Saturday, March 2, 2013

William Bye moved to Blythburgh in 1811

It’s not often that we get a detailed picture of an ancestor’s circumstance. The result of a court case involving his son, John Bye, resulted in the publication of his circumstances in some law books in 1825. These law publications were put online by Google as an eBook. By making a simple Google search I found the court case. Everyone had a parish of settlement. Agricultural laborers were often out of work for some months during the year. Only the parish that they were settled in gave relief. This resulted in people when in hard times were physically removed to a settled parish. The law kept people close to the parish they were born in, thus allowing us to find families in the or near the same place for many generations. In 1824, John Bye living in Blythburgh with a wife and four children where his father lived was seeking poor relief. He was born in 1798 in Chillesford. Under the clause of ‘Hiring and Service,’ under parish law, the churchwardens were through some confusion, actually did have John Bye and his family removed back to Chillesford. A year later the case was overturned in the courts and he was allowed back to Blythburgh. He never did go back to Blythburgh. In another blog entry I’ll explain what happened to his family. Even though the case is about John Bye, the published case focuses on how William Bye came to be in Blythburgh. Was Blythburgh William Bye’s settled parish?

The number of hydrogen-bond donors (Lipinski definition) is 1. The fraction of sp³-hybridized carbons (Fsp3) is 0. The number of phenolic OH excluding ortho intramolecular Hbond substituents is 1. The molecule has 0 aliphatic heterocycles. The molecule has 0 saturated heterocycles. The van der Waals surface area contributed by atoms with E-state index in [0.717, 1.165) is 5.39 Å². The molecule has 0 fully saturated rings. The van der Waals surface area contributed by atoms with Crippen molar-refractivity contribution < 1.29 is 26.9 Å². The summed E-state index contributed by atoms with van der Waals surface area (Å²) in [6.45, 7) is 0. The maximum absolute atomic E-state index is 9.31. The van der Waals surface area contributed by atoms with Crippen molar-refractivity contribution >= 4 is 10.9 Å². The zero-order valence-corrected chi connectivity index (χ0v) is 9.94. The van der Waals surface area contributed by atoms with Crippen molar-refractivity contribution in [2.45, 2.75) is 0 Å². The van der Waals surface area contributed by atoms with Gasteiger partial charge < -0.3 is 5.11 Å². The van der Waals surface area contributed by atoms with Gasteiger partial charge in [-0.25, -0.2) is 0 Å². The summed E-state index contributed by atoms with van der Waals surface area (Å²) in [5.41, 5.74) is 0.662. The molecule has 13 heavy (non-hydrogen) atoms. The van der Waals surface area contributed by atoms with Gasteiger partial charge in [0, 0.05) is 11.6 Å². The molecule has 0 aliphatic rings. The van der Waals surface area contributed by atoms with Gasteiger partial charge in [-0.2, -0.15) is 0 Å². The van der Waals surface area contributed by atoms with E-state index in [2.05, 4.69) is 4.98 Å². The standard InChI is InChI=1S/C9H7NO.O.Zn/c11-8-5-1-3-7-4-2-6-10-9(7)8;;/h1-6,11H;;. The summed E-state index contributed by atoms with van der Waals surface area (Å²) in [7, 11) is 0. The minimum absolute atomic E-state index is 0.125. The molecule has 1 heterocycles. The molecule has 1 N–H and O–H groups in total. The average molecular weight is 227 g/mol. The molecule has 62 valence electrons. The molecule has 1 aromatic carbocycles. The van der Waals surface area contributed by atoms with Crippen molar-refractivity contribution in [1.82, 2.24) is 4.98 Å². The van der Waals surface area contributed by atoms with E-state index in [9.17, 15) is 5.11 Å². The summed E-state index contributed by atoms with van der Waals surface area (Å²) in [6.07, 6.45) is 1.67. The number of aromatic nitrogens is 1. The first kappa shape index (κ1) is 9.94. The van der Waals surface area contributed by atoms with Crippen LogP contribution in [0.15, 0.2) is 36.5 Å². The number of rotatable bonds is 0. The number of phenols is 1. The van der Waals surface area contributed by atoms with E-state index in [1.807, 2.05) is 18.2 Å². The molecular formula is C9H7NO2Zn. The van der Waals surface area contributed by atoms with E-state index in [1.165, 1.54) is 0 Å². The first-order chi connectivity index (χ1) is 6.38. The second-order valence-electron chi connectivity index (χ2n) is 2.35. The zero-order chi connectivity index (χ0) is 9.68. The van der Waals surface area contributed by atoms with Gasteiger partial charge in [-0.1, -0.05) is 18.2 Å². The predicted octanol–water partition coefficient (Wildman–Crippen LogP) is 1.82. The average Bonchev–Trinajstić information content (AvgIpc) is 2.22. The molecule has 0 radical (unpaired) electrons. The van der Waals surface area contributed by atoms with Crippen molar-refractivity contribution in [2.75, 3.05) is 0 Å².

“William Bye, the pauper’s father, being a married man, and settled in Chillesford, let himself to Mr. Taylor, of Blythburgh, better than fourteen years ago, (about 1811) as a shepherd; he was to have for the first year, forty shillings for wages, ten coombs of wheat and two of barley, produced on the farm, the going of thirty breeding ewes, worth 10l. a year, and a cottage in Blythburgh, rent free, worth three guineas a year. W. Bye continued with Mr. Taylor for fourteen years upon the same term… …If W. Bye had not had the cottage, he would have more wages, and it was convenient for him as a shepherd, as it was on the spot. W. Bye hired every year one or two pages, over whom Mr. Taylor had no control, and about nine years ago, when one Jarvis, one of the pages, was to leave, W. Bye, about a week before old Midsummer, agreed with his son, the pauper, who was at that time nineteen years of age, and unemancipated, to serve him for a year, from old Michaelmas to old Michaelmas, in Jarvis’s place, at the same wages 8l. a year, which time the pauper served, and slept in Blythburgh, being then unmarried, in his father’s house. “

There must be some originally documents from which this case was decided and created that would provide even more details, but I have not been able to find anything online. What biographical information!